In a side gallery off the Guggenheim’s main spiral, it looks like a tide of water came and went, leaving behind piles of bricks, wood, and detritus ripped from their original contexts and tossed into disarray. It’s not unlike certain parts of the New York City area, post-Sandy. The difference is that in the museum, the scrabble is neatly arranged into a rectangular patch of floor and organized by color in a rainbow gradient only slightly darkened by mud.
This is Mexican artist Gabriel Orozco’s “Sandstars,” a collection of objects excavated from the sands of Isla Arena, Mexico, a wildlife preserve and mating ground from which the artist famously removed an entire whale skeleton that he covered in graceful graphite lines for his piece “Mobile Matrix.” Though “Sandstars” was made far before Sandy and in a vastly different climate, the work brings immediately to mind the ravages of natural disaster in a city, and in particular an art community, still reeling from flooding.
Rather than the pain of sodden canvases and destroyed archives witnessed in Chelsea and other neighborhoods over the past week, however, Orozco’s artifacts, ranging from lengths of driftwood to construction helmets, glass bottles, and worn-out buoys, inspire in the viewer — well, I’m not sure what, exactly. An admiration for the artist’s ability to get a lot of people to dig for treasure, perhaps? A well-balanced sense of color and shape?
Orozco’s careful composition, with lines of empty space between each disparate object, and his slow arc of color, shifting from dark browns and washed-out whites to bright oranges and greens, bring to mind nothing so much as the popular Tumblr Things Organized Neatly, which is pretty much what the project is, and seems content to remain (in fact, the piece was recently posted on the blog).
“Sandstars” might be favorably compared to I Spy books, but it inspires a similarly superficial kind of aesthetic pursuit. It’s an entertaining diversion to hunt around for funny objects like a giant, rusted sphere that looks like a mine or the remains of an axe with the head still on, but that doesn’t make for a particularly enriching experience. Nor does the provenance of Orozco’s finds deepen their meaning, except perhaps in the context of the artist’s own career, as a kind of self-hagiography.
The self-consciously genteel arrangement removes some of the objects’ weight and power, making them less relics of mankind’s impact on the Earth than souvenirs of a day at the beach. They lack the pathos of Orozco’s early photographs, which also feature found objects appropriated into an artistic dialogue, but come with a palpable edge of frustration and a desperation to be heard and make an impact on the world. See his “Pinched Ball” (1993) or “My Hands Are My Heart” (1991).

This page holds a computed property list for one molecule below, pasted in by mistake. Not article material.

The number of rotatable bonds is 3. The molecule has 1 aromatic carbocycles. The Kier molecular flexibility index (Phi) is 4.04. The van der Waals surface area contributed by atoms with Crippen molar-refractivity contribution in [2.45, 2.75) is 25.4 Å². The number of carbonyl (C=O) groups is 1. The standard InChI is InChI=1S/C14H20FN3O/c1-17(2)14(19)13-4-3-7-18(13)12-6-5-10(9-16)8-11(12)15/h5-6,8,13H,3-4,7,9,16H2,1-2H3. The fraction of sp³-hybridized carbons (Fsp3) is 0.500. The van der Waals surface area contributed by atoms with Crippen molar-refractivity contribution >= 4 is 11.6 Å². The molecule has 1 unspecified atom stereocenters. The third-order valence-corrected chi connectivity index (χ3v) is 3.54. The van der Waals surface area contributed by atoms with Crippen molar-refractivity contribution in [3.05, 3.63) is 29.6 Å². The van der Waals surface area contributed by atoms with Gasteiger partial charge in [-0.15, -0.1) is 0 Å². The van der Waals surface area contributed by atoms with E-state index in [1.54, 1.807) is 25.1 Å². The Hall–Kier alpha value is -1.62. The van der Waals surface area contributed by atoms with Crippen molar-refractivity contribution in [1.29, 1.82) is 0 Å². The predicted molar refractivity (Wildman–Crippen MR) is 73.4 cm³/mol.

The “Sandstars” array is part of a larger exhibition at the Guggenheim called Asterisms. The other works in the show include a rehearsal of the same idea on a smaller scale — a collection of odds and ends found at an Astroturf field by the artist’s home in Chelsea — as well as an object-by-object photographic typology of the installation, both of which suffer from the same problems. It’s all more Pinterest than powerful.
Gabriel Orozco’s Asterisms runs at the Guggenheim (1071 Fifth Avenue, Upper East Side, Manhattan) through January 13.
For the triennial’s eighth edition, work by more than 70 artists is featured in 12 exhibitions and a polyphonic program, installed at various locations throughout the German city.
Murch’s painted dust can be so tangible you feel compelled to wipe off the picture.
“As we grieve her loss, we call for full accountability for the perpetrators of this crime and everyone involved in authorizing it,” they wrote in an open letter.
This exhibition explores the work and short-but-impactful life of the groundbreaking ceramic artist. Now on view at the New Orleans Museum of Art.
The planned center will be named after Fred Rouse, a Black man who was lynched in the city of Fort Worth in 1921.
The researchers found that when eyes meet, certain areas of the brain start experiencing “neural firing.”
Curated by Clare Dolan, this solo exhibition in Frenchtown, NJ contains new and unearthed paintings, sculptures, and prints selected from the organization’s 60-year history.
From 1968 to 1973, the Nihon Documentarist Union did radical documentary work in Japan. They made two films in Okinawa before, during, and after its reversion.
Every corner and crevice of Columbia University’s MFA Thesis show feels lived in, reflecting not just artists’ experience quarantining with their work, but also that of re-entering society.
Sprawling across the Joshua Tree region, nine site-specific works consider the ways in which people have relocated to the desert, destroying what came before them, and cultivating new life.